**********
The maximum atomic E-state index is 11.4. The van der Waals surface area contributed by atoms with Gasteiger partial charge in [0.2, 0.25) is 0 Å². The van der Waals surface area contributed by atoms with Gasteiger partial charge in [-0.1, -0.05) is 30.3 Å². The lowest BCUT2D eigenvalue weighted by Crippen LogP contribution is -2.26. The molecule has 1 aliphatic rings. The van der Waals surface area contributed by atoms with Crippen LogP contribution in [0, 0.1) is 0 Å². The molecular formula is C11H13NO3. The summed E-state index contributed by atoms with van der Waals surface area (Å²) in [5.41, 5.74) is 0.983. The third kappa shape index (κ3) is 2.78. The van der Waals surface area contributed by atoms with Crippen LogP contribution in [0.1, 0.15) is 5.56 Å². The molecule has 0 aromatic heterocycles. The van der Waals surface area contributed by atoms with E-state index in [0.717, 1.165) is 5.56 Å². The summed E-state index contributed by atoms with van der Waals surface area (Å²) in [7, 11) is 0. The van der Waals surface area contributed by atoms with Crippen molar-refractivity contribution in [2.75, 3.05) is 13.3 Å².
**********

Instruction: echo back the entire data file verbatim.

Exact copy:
The maximum atomic E-state index is 11.4. The van der Waals surface area contributed by atoms with Gasteiger partial charge in [0.2, 0.25) is 0 Å². The van der Waals surface area contributed by atoms with Gasteiger partial charge in [-0.1, -0.05) is 30.3 Å². The lowest BCUT2D eigenvalue weighted by Crippen LogP contribution is -2.26. The molecule has 1 aliphatic rings. The van der Waals surface area contributed by atoms with Crippen LogP contribution in [0, 0.1) is 0 Å². The molecular formula is C11H13NO3. The summed E-state index contributed by atoms with van der Waals surface area (Å²) in [5.41, 5.74) is 0.983. The third kappa shape index (κ3) is 2.78. The van der Waals surface area contributed by atoms with Crippen LogP contribution in [0.1, 0.15) is 5.56 Å². The molecule has 0 aromatic heterocycles. The van der Waals surface area contributed by atoms with E-state index in [0.717, 1.165) is 5.56 Å². The summed E-state index contributed by atoms with van der Waals surface area (Å²) in [7, 11) is 0. The van der Waals surface area contributed by atoms with Crippen molar-refractivity contribution in [2.75, 3.05) is 13.3 Å².